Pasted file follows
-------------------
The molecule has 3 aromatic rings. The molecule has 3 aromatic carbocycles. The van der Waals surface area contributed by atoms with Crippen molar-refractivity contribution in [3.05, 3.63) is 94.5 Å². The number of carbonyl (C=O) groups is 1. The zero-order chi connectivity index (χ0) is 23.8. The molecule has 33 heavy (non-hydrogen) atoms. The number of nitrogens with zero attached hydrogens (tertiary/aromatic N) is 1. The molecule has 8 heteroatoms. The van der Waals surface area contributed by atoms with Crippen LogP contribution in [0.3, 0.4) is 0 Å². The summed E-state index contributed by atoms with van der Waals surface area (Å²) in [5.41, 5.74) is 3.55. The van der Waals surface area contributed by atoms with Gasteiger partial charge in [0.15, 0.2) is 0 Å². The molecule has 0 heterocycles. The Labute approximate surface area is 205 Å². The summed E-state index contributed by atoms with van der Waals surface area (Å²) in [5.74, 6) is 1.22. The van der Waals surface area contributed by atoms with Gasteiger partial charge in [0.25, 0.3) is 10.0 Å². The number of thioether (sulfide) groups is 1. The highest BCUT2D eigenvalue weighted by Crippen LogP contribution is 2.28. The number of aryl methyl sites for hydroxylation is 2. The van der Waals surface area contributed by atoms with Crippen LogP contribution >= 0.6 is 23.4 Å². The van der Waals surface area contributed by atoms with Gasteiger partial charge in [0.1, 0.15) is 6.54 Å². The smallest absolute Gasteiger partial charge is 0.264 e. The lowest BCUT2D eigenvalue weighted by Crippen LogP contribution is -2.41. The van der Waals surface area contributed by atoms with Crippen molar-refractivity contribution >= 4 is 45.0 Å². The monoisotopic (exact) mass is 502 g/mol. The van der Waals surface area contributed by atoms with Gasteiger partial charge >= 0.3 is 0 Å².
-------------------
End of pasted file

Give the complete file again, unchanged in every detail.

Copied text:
The molecule has 3 aromatic rings. The molecule has 3 aromatic carbocycles. The van der Waals surface area contributed by atoms with Crippen molar-refractivity contribution in [3.05, 3.63) is 94.5 Å². The number of carbonyl (C=O) groups is 1. The zero-order chi connectivity index (χ0) is 23.8. The molecule has 33 heavy (non-hydrogen) atoms. The number of nitrogens with zero attached hydrogens (tertiary/aromatic N) is 1. The molecule has 8 heteroatoms. The van der Waals surface area contributed by atoms with Crippen LogP contribution in [0.3, 0.4) is 0 Å². The summed E-state index contributed by atoms with van der Waals surface area (Å²) in [5.41, 5.74) is 3.55. The van der Waals surface area contributed by atoms with Gasteiger partial charge in [0.15, 0.2) is 0 Å². The molecule has 0 heterocycles. The Labute approximate surface area is 205 Å². The summed E-state index contributed by atoms with van der Waals surface area (Å²) in [5.74, 6) is 1.22. The van der Waals surface area contributed by atoms with Gasteiger partial charge in [0.25, 0.3) is 10.0 Å². The number of thioether (sulfide) groups is 1. The highest BCUT2D eigenvalue weighted by Crippen LogP contribution is 2.28. The number of aryl methyl sites for hydroxylation is 2. The van der Waals surface area contributed by atoms with Crippen LogP contribution >= 0.6 is 23.4 Å². The van der Waals surface area contributed by atoms with Gasteiger partial charge in [0.1, 0.15) is 6.54 Å². The smallest absolute Gasteiger partial charge is 0.264 e. The lowest BCUT2D eigenvalue weighted by Crippen LogP contribution is -2.41. The van der Waals surface area contributed by atoms with Crippen molar-refractivity contribution >= 4 is 45.0 Å². The monoisotopic (exact) mass is 502 g/mol. The van der Waals surface area contributed by atoms with Gasteiger partial charge >= 0.3 is 0 Å².